July 6, 1881
In central Iowa, a potentially horrific passenger train wreck was averted thanks to a heroic teenage girl. The girl was 17-year-old Katherine Carroll “Kate” Shelley, who lived in that region of the Hawkeye State with her family.
Kate had been born in Ireland, and she and her family immigrated to the United States when she was only 18 months old. They ultimately settled near Honey Creek, a tributary of the Des Moines River, in Iowa’s Boone County. Kate’s father, who worked as foreman of a section crew building tracks for the Chicago and North Western Railway (C&NW), died in 1878. With her mother in bad health, Kate found herself serving as the de facto head of the household. Kate provided for her mother and siblings by planting and harvesting crops and also hunting for food.
Kate’s tenacity and strong sense of self-reliance were put to a severe test on the night of July 6, 1881. Heavy thunderstorms that began sweeping through the area earlier in the day brought about a flash flood at Honey Creek. This flood washed out timbers that had been supporting the trestle bridge across the tributary. Consequently, at around eleven o’clock that night, a locomotive sent out to check track conditions in the still-stormy weather ended up plunging into Honey Creek as more of the bridge fell apart.
Kate heard the crash of this locomotive after it plummeted into the overflowing water, and – carrying one of her late father’s railroad lanterns to light the way – she raced to the site of the washed-out bridge. Two of the locomotive’s four crew members had managed to climb up onto the branches of a large tree there. There was no sign of the other two crew members. Kate, realizing that the men in the tree were not able to climb down due to ever-worsening flood conditions, shouted that she would get help.
Kate’s race for help took on a whole new urgency after it dawned on her that an eastbound passenger train traveling from Omaha was scheduled to pass through the area at midnight. Unless she could get to the depot in the Iowa community of Moingona in time to warn the personnel there about the collapsed trestle bridge, there would be a far worse accident at Honey Creek.
To reach the Moingona depot, Kate had to trudge along the tracks as fast as she could in spite of the strong showers and winds. By the time she arrived at the bridge across the Des Moines River, however, her lantern went out as a result of the steady downpour of rain. Kate fell to her hands and knees and crawled across the bridge, with only the lightning providing her with any illumination. She also managed to keep her composure despite the raging river below and the sharp splinters that dug into her skin.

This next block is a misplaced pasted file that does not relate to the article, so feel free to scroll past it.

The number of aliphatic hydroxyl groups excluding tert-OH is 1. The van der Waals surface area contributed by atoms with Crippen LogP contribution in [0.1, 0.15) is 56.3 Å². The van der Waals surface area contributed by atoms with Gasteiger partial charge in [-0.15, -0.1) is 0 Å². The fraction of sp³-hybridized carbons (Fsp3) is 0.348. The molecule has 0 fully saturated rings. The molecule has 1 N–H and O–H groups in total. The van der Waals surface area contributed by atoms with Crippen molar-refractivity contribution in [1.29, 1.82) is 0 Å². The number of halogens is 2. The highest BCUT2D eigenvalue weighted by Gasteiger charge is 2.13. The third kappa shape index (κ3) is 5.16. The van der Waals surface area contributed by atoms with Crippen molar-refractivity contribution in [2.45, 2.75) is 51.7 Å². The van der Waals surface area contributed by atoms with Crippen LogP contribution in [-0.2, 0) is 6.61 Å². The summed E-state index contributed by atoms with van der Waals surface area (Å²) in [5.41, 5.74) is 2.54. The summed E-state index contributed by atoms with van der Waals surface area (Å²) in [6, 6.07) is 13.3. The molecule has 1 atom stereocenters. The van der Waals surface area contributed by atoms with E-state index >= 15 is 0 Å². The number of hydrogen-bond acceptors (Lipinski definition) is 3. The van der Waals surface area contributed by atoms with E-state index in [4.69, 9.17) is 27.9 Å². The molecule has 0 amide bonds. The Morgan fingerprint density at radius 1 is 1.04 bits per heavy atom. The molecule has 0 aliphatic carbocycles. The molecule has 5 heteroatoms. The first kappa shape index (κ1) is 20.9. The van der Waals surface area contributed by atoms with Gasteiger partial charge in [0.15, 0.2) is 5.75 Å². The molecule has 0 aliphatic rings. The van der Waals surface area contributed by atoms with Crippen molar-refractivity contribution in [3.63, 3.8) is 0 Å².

After completing this long crawl across the bridge, Kate got back up on her feet and ran for at least one mile (1.6 kilometers) along the tracks to get to the depot. When she arrived there, Kate shouted out the news about the dangerous situation at Honey Creek and then fainted. She had arrived just in time, with the people at Moingona able to alert another depot along the route to stop the train (carrying approximately 200 people on board) from traveling any further.
By the time a group had been organized to rescue the stranded crew members at Honey Creek, Kate regained consciousness. She insisted on joining the rescue party and soon led everyone to the site. The group was able to eventually and safety retrieve both crew members who were up in the tree. (Tragically, however, the body of another crew member was located downstream; the fourth man was never found.)
Kate, who lived until 1912, achieved national fame for her heroic lifesaving efforts. There were poems and songs composed in her honor. The passengers on that train took up a collection for her, and the state of Iowa gave her a medal crafted by Tiffany’s. In addition, the C&NW presented her with a hundred dollars, a half-barrel of flour, half a load of coal, and a lifetime pass. Not to be outdone, the Order of Railway Conductors presented Kate with a gold watch and chain.
In 1901, the C&NW built a new bridge spanning the Des Moines River to replace the one that Kate had once crawled across. This new structure was officially named the Boone Viaduct, but it soon became better known as the Kate Shelley Bridge or the Kate Shelley High Bridge. When another viaduct built in that area was opened in 2009, it was formally designated the Kate Shelley Bridge. It is one of the tallest double-track railroad bridges in all of North America. Kate Shelley also became one of the first women to have a train named after her, with C&NW’s streamlined passenger train Kate Shelley 400 making its inaugural run in 1955.